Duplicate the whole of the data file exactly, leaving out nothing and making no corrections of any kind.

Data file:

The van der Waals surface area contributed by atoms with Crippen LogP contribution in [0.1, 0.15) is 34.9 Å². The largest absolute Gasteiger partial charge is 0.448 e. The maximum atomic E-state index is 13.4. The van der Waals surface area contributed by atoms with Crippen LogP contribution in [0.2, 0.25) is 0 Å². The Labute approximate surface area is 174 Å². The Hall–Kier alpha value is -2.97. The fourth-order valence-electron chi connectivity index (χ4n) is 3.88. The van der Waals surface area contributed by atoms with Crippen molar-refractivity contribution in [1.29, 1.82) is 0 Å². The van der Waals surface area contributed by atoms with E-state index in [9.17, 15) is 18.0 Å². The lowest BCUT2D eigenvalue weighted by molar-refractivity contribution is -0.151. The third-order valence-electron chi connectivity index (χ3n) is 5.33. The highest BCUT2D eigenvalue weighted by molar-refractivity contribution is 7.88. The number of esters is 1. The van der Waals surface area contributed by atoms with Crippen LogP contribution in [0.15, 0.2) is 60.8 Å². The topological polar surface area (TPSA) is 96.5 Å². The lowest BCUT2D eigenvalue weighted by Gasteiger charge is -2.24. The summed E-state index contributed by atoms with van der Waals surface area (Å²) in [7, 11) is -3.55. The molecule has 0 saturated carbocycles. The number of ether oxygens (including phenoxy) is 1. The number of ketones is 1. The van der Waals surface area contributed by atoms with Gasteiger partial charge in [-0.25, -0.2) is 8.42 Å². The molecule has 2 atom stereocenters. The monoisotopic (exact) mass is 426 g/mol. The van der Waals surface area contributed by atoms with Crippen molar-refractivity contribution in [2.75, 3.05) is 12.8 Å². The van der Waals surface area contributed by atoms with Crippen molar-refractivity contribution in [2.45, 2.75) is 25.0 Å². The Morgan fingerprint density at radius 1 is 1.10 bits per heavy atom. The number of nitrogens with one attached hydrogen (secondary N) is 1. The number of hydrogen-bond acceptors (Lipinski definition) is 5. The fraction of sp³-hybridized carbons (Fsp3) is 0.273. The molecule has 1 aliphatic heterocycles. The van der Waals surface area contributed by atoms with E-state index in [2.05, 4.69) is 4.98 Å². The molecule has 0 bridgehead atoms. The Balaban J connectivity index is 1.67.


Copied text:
The van der Waals surface area contributed by atoms with Crippen LogP contribution in [0.1, 0.15) is 34.9 Å². The largest absolute Gasteiger partial charge is 0.448 e. The maximum atomic E-state index is 13.4. The van der Waals surface area contributed by atoms with Crippen LogP contribution in [0.2, 0.25) is 0 Å². The Labute approximate surface area is 174 Å². The Hall–Kier alpha value is -2.97. The fourth-order valence-electron chi connectivity index (χ4n) is 3.88. The van der Waals surface area contributed by atoms with Crippen molar-refractivity contribution in [1.29, 1.82) is 0 Å². The van der Waals surface area contributed by atoms with E-state index in [9.17, 15) is 18.0 Å². The lowest BCUT2D eigenvalue weighted by molar-refractivity contribution is -0.151. The third-order valence-electron chi connectivity index (χ3n) is 5.33. The highest BCUT2D eigenvalue weighted by molar-refractivity contribution is 7.88. The number of esters is 1. The van der Waals surface area contributed by atoms with Crippen LogP contribution in [0.15, 0.2) is 60.8 Å². The topological polar surface area (TPSA) is 96.5 Å². The lowest BCUT2D eigenvalue weighted by Gasteiger charge is -2.24. The summed E-state index contributed by atoms with van der Waals surface area (Å²) in [7, 11) is -3.55. The molecule has 0 saturated carbocycles. The number of ether oxygens (including phenoxy) is 1. The number of ketones is 1. The van der Waals surface area contributed by atoms with Gasteiger partial charge in [-0.25, -0.2) is 8.42 Å². The molecule has 2 atom stereocenters. The monoisotopic (exact) mass is 426 g/mol. The van der Waals surface area contributed by atoms with Crippen molar-refractivity contribution in [2.75, 3.05) is 12.8 Å². The van der Waals surface area contributed by atoms with Crippen molar-refractivity contribution in [2.45, 2.75) is 25.0 Å². The Morgan fingerprint density at radius 1 is 1.10 bits per heavy atom. The number of nitrogens with one attached hydrogen (secondary N) is 1. The number of hydrogen-bond acceptors (Lipinski definition) is 5. The fraction of sp³-hybridized carbons (Fsp3) is 0.273. The molecule has 1 aliphatic heterocycles. The van der Waals surface area contributed by atoms with E-state index in [2.05, 4.69) is 4.98 Å². The molecule has 0 bridgehead atoms. The Balaban J connectivity index is 1.67.